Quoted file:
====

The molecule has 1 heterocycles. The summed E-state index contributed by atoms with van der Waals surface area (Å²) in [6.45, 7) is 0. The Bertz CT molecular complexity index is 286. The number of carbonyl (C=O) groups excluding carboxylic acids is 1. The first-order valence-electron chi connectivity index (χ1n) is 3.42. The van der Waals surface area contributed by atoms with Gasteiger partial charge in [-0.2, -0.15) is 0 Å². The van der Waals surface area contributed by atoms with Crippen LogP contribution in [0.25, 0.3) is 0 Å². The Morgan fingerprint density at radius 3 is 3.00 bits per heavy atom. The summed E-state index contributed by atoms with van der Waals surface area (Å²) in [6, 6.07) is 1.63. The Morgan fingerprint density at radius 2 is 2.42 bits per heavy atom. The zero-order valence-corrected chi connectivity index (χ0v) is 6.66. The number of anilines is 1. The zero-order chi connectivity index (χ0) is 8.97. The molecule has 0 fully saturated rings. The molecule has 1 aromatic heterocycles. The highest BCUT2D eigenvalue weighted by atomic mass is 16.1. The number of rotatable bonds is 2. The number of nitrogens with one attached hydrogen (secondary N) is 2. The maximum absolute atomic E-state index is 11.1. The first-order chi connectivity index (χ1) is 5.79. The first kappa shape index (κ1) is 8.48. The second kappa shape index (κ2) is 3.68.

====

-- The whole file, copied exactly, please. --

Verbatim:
The molecule has 1 heterocycles. The summed E-state index contributed by atoms with van der Waals surface area (Å²) in [6.45, 7) is 0. The Bertz CT molecular complexity index is 286. The number of carbonyl (C=O) groups excluding carboxylic acids is 1. The first-order valence-electron chi connectivity index (χ1n) is 3.42. The van der Waals surface area contributed by atoms with Gasteiger partial charge in [-0.2, -0.15) is 0 Å². The van der Waals surface area contributed by atoms with Crippen LogP contribution in [0.25, 0.3) is 0 Å². The Morgan fingerprint density at radius 3 is 3.00 bits per heavy atom. The summed E-state index contributed by atoms with van der Waals surface area (Å²) in [6, 6.07) is 1.63. The Morgan fingerprint density at radius 2 is 2.42 bits per heavy atom. The zero-order valence-corrected chi connectivity index (χ0v) is 6.66. The number of anilines is 1. The zero-order chi connectivity index (χ0) is 8.97. The molecule has 0 fully saturated rings. The molecule has 1 aromatic heterocycles. The highest BCUT2D eigenvalue weighted by atomic mass is 16.1. The number of rotatable bonds is 2. The number of nitrogens with one attached hydrogen (secondary N) is 2. The maximum absolute atomic E-state index is 11.1. The first-order chi connectivity index (χ1) is 5.79. The first kappa shape index (κ1) is 8.48. The second kappa shape index (κ2) is 3.68.